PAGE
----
Why Elon Musk's Energy Storage Fix for Australia Won't Be EnoughBy
Total battery storage system could cost $422 a kilowatt hour
South Australia at center of spat over energy security
A single energy storage project like the one proposed by billionaire Elon Musk to resolve power woes plaguing the state of South Australia won’t be enough to safeguard the market completely and could prove more costly than initially suggested, according to estimates by Bloomberg New Energy Finance.
In a series of Twitter exchanges with Australian tech billionaire Mike Cannon-Brookes, Musk has said he can solve a looming energy crisis in South Australia by installing a battery system within 100 days or it’s free. In one tweet, which was short on details, Musk said Tesla Inc. could supply battery packs at a price of $250 per kilowatt hour.
London-based researcher BNEF estimates the total system cost is more likely to be $422 per kilowatt hour. Construction costs would boost the total cost, while the battery pack would be just one component of an energy storage system that would need to include other components such as a power control system and energy management system, BNEF said in a research report.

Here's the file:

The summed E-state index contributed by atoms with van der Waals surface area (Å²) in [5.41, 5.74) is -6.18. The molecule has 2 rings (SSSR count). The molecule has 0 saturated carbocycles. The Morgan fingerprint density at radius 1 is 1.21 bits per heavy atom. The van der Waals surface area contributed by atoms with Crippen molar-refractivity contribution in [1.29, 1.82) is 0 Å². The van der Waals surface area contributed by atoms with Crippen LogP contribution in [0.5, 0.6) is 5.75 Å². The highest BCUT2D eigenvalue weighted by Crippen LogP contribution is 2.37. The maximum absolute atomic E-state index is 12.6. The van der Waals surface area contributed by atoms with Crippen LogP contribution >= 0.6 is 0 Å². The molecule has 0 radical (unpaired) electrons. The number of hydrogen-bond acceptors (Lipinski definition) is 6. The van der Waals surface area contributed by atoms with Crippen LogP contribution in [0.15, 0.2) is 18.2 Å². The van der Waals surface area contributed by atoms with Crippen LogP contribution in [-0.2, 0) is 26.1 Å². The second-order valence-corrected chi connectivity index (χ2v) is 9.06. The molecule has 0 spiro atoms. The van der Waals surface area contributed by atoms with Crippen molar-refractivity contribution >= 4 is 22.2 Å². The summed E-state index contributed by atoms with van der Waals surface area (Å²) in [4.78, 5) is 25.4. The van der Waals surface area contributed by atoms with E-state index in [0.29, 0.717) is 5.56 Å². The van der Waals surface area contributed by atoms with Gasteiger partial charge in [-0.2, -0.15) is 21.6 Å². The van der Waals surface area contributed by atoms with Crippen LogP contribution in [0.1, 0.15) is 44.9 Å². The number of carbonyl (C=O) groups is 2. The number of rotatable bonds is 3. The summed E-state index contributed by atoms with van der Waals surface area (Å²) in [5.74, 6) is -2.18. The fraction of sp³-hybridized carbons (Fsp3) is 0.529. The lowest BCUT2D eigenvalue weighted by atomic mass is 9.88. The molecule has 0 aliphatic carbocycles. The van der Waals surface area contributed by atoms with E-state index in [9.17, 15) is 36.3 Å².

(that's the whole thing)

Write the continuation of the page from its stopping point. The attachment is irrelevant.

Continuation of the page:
The plan to build a 100-megawatt project with 400 megawatt-hours of energy storage capacity won’t solve the energy crisis in South Australia on its own because more than 600 megawatts is needed, said BNEF.
“The addition of 100 megawatts of instantaneous power will certainly contribute to alleviating the local power shortfall in South Australia and add fast response capability, but it will probably not add enough resilience to prevent further blackouts by itself,” according to the report.
South Australia is at the center of a political spat over energy security in Australia -- a nation that is still wedded to coal for much of its power. South Australia, the mainland state most reliant on renewable energy, has suffered a series of blackouts in recent months.
Prime Minister Malcolm Turnbull’s conservative-leaning coalition has blamed the power cuts on the Labor government’s rapid take-up of renewable power.
To continue reading this article you must be a Bloomberg Professional Service Subscriber.
If you believe that you may have received this message in error please let us know.